Remarkably, the national Covid discourse, or whatever is left of it, continues to steer clear of “testing”. Any epidemiologist worth their salt will testify to the fact that there is no way around testing a large number of people to contain the virus. All the analysis of fresh cases and fatalities is futile if the testing is not being done adequately. It’s like putting the cart before the horse.
Promises on scaling up the tests have turned out to be just that. Goalposts have been moved a few times. The end of May has come and gone but the corona czar’s target of 30,000 daily tests didn’t materialize. The actual output remains stuck below 15,000 tests per day. Strangely, the officials feel good about this number, which belies their own claim that 30,000 daily tests would be sufficient for Pakistan.
The demand-side has also been missing in action or compromised amid a pandemic that quickly turned partisan. The public at large has shown eagerness to return to normal life. The leading opposition parties have been unable to keep the government in check. The healthcare community doesn’t have much audience in the power corridors. All we have is aggregate testing data that doesn’t tell much.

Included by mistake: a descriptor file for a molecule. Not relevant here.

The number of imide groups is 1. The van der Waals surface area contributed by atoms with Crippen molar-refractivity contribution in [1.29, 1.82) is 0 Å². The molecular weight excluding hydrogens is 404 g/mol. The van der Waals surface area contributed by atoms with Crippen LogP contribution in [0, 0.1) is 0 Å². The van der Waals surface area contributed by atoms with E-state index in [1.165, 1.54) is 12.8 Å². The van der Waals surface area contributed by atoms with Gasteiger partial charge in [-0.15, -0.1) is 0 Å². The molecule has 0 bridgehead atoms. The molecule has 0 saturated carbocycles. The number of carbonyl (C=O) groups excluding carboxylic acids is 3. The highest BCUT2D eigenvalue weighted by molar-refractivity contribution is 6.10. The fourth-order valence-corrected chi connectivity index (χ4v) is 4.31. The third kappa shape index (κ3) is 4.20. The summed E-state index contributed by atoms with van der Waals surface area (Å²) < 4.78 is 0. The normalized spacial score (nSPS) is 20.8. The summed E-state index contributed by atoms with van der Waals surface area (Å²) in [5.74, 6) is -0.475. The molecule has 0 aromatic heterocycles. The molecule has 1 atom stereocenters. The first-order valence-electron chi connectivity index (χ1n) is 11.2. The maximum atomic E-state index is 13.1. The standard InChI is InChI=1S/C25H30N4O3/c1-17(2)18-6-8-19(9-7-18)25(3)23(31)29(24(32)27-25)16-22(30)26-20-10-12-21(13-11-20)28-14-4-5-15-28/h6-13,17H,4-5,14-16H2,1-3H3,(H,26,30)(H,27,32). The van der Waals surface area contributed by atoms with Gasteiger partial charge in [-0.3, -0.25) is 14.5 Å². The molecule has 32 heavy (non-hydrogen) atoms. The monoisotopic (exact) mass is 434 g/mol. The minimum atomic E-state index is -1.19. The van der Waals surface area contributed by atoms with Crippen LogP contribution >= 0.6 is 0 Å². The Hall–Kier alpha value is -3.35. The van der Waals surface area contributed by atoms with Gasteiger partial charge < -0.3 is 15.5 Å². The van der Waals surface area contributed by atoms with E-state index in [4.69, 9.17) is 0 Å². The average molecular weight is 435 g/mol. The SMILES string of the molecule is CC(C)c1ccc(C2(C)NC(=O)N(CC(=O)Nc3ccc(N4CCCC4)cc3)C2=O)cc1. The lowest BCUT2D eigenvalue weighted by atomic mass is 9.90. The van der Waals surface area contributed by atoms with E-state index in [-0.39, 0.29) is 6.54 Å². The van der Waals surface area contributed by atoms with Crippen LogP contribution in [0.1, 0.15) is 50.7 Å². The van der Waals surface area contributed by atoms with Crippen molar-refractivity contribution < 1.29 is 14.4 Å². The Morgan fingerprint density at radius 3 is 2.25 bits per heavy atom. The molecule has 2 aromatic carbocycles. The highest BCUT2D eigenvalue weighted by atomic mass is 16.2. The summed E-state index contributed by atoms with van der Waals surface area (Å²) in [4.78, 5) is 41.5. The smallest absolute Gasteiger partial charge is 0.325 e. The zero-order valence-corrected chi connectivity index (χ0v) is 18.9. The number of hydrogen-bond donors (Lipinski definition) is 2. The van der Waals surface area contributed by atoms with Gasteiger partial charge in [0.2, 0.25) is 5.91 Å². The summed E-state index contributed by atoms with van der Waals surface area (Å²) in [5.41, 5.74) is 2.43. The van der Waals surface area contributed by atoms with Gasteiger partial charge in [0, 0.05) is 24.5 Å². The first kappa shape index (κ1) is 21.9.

The abrupt lifting of lockdown in the second week of May and the limited crisis communications from public officials since then has given rise to a cynical impression that the government has resigned to fate and that it is simply bracing for impact. But it doesn’t have to be this way. There is a need for a national testing strategy that takes care of financial, administrative and human resource issues related to testing.
A testing strategy needs to go beyond testing suspected patients (inactive approach) or tracing and testing close contacts of confirmed patients (reactive approach). Since nobody knows when the peak(s) will strike, “random testing” (proactive approach) still has value in rapidly isolating the virus hotspots and preventing new ones from forming.
New approaches like pre-test sample pooling can be deployed to cost-effectively scale testing and identify the spread among communities. Wastewater testing, favorable evidence of which is emerging can also be used to trace the virus in hard-to-reach communities and dense urban areas. Then there are serology-based testing techniques that can act as early-warning signals to treat potential Covid patients.
Administratively, the federal government needs to play the lead role in preparing the public sector, the provincial healthcare bodies and the private sector to ramp up their testing capacity. Testing a large number of people will cost money, but it will likely be a fraction of the Rs1.2 trillion relief packages. Follow the science, listen to experts, work with the provinces, and protect the country from avoidable miseries and fatalities.